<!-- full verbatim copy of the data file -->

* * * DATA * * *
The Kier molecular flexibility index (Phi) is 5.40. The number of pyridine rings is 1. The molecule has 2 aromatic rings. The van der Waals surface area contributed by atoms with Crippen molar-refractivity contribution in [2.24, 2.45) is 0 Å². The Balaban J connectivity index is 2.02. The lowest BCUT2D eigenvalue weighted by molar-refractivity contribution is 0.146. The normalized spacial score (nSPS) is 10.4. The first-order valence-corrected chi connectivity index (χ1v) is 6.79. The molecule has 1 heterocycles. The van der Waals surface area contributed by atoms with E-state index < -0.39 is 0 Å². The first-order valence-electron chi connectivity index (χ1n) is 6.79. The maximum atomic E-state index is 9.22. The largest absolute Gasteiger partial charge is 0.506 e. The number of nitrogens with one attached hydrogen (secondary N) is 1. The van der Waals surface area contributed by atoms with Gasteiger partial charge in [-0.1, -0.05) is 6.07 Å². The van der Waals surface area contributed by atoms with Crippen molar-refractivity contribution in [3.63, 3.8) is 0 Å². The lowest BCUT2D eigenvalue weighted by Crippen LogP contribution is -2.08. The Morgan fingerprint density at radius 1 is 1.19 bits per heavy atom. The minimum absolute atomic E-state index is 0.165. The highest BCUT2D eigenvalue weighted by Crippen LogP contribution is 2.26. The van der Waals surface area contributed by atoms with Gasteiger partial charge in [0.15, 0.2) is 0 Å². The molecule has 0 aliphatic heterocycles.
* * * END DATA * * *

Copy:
The Kier molecular flexibility index (Phi) is 5.40. The number of pyridine rings is 1. The molecule has 2 aromatic rings. The van der Waals surface area contributed by atoms with Crippen molar-refractivity contribution in [2.24, 2.45) is 0 Å². The Balaban J connectivity index is 2.02. The lowest BCUT2D eigenvalue weighted by molar-refractivity contribution is 0.146. The normalized spacial score (nSPS) is 10.4. The first-order valence-corrected chi connectivity index (χ1v) is 6.79. The molecule has 1 heterocycles. The van der Waals surface area contributed by atoms with E-state index < -0.39 is 0 Å². The first-order valence-electron chi connectivity index (χ1n) is 6.79. The maximum atomic E-state index is 9.22. The largest absolute Gasteiger partial charge is 0.506 e. The number of nitrogens with one attached hydrogen (secondary N) is 1. The van der Waals surface area contributed by atoms with Gasteiger partial charge in [-0.1, -0.05) is 6.07 Å². The van der Waals surface area contributed by atoms with Crippen molar-refractivity contribution in [3.63, 3.8) is 0 Å². The lowest BCUT2D eigenvalue weighted by Crippen LogP contribution is -2.08. The Morgan fingerprint density at radius 1 is 1.19 bits per heavy atom. The minimum absolute atomic E-state index is 0.165. The highest BCUT2D eigenvalue weighted by Crippen LogP contribution is 2.26. The van der Waals surface area contributed by atoms with Gasteiger partial charge in [0.15, 0.2) is 0 Å². The molecule has 0 aliphatic heterocycles.